Counter Culture Coffee may have scored the show’s biggest hit with its brilliant Pop-Up Café, a full-on mobile coffee shop the crew erected outside the Expo. While everyone else serving coffee was slogging it out in the scrum on the show floor, Counter Culture was staying cooly out of the fray, doing its thing with the help of some guest celebrities, from baristas to growers. The company’s Coffee Director Peter Giuliano used his slot at the Symposium to urge specialty coffee to return to its roots as an intrinsically social experience centered on an exotic, handcrafted beverage. The Pop-Up Café did just that — it swam against the frenetic (disposable-cup) current of SCAA to create a memorable, one-time-only consumer experience that delivered some exceptional coffees (in ceramic cups) and the kinds of quality conversations you might expect in a more permanent (quality-obsessed) coffeehouse.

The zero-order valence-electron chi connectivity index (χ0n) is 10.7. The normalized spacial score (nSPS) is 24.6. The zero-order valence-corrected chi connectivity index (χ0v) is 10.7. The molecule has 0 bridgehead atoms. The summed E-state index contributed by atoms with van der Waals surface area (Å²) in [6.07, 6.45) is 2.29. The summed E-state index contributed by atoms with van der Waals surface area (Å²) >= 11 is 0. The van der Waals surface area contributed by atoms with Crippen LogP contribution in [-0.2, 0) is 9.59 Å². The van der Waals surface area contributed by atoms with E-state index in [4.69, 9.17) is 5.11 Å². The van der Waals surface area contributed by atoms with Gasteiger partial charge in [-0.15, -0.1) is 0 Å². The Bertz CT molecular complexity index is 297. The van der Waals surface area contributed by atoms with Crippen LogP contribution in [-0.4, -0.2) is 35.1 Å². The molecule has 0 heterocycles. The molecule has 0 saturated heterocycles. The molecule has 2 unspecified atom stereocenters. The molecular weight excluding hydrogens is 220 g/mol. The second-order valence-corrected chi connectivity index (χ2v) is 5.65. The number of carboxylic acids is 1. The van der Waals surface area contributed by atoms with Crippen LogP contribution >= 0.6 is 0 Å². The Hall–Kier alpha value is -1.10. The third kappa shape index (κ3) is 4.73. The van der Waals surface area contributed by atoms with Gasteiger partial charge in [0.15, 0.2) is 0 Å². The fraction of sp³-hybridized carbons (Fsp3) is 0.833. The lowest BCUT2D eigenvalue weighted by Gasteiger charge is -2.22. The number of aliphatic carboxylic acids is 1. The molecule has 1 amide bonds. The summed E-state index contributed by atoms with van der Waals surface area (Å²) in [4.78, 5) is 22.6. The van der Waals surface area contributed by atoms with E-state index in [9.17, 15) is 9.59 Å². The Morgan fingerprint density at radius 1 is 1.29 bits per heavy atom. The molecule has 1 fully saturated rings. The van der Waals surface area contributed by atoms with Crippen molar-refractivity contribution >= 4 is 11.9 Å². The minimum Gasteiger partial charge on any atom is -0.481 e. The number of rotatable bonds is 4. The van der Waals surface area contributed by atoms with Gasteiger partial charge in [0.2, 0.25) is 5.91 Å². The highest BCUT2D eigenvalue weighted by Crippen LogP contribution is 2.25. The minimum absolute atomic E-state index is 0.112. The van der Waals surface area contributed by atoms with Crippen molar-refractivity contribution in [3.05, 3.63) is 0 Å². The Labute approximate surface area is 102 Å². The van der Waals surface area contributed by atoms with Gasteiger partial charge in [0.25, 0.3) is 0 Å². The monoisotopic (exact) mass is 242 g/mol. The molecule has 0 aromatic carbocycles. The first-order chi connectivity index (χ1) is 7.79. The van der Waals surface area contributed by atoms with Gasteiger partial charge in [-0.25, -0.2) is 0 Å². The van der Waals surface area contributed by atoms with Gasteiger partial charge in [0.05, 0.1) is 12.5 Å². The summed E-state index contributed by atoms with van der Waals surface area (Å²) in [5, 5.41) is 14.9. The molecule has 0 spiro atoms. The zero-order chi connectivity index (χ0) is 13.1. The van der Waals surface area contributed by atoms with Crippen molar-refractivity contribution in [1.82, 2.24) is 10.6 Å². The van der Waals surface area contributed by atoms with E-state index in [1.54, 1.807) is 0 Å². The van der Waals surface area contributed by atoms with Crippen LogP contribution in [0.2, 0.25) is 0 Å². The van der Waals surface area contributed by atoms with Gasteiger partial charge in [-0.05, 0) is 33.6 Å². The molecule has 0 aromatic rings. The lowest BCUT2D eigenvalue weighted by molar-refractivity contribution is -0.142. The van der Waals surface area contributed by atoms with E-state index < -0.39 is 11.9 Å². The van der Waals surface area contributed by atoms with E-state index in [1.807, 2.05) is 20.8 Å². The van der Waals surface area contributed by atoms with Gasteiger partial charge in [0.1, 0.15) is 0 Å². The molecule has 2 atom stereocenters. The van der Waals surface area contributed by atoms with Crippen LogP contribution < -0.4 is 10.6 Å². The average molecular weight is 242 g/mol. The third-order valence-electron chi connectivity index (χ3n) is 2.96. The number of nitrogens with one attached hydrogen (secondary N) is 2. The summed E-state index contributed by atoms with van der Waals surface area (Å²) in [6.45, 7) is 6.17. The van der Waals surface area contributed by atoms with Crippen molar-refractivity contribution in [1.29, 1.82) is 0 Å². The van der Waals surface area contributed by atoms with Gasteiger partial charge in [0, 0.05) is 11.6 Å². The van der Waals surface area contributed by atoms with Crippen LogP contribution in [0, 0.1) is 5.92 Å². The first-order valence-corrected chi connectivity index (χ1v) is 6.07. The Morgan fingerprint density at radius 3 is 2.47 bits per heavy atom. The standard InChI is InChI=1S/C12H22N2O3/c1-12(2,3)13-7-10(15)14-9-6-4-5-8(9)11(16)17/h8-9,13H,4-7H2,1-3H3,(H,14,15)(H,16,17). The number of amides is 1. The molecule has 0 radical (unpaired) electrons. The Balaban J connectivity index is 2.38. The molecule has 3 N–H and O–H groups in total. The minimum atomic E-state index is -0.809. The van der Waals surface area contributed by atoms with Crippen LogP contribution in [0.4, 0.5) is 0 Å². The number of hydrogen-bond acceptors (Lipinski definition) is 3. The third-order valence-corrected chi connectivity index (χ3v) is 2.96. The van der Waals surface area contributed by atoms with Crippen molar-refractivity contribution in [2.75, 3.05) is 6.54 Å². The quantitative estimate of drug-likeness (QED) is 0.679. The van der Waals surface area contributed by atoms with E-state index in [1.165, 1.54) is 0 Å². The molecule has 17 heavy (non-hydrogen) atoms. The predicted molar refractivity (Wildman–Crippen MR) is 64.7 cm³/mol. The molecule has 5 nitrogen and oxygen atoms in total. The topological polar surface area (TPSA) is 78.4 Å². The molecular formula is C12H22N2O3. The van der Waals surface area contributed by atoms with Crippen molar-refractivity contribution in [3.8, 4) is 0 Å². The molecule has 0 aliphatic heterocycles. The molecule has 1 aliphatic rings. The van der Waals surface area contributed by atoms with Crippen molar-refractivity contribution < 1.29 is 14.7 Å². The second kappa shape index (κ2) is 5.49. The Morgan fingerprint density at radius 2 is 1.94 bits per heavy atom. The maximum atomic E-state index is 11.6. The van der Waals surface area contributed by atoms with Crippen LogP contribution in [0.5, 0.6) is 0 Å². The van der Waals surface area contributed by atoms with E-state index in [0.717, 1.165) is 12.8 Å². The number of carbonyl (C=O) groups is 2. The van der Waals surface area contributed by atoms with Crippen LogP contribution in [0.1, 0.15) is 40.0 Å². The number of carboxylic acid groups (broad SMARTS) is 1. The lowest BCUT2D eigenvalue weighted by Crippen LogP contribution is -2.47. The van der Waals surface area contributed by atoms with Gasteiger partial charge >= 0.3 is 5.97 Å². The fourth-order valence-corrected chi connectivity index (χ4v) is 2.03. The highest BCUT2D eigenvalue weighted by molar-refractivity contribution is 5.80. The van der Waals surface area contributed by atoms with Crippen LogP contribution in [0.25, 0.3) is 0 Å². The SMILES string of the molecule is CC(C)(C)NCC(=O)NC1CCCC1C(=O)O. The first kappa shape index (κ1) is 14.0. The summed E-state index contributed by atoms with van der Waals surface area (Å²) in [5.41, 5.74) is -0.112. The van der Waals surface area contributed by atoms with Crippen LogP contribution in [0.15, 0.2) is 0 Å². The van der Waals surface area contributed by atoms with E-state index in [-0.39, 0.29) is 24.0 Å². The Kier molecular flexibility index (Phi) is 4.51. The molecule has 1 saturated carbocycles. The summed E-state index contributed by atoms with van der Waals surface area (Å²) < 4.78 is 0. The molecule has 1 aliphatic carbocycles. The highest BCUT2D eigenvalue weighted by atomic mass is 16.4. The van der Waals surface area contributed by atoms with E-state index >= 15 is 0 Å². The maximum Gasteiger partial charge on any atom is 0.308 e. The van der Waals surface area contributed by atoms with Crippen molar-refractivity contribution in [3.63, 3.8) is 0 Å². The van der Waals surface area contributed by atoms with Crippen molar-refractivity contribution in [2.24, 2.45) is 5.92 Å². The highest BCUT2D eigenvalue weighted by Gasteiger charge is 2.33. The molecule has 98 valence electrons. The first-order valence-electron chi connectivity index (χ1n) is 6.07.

On Friday, Peter Guiliano and Aida Battle served experimental coffees from her farms and explained the processing variations. Saturday: cupping different varietals with Marysabel Caballero from the El Puente farm in Honduras. On Sunday, more Salvadoran microlots and the best coffee I had during the whole show — the Buziraguhindwa microlot from Burundi, a cup so bursting with raspberry that it prompted an I-can’t-believe-it’s-not-a-natural reaction from even the most accomplished palates. It was served next to the regular lot and was in itself a memorable lesson in the power of post-harvest selection.
For me personally, the Pop-Up Café also delivered one of the best moments of the event — seeing farmers from the 5 de junio cooperative in Nicaragua try their own coffee, Counter Culture’s newest Direct Trade Certified single-origin offering.
My gratitude to all the good folks from Counter Culture for the enlightment and patiently refilling my cup with extraordinary coffees for three days.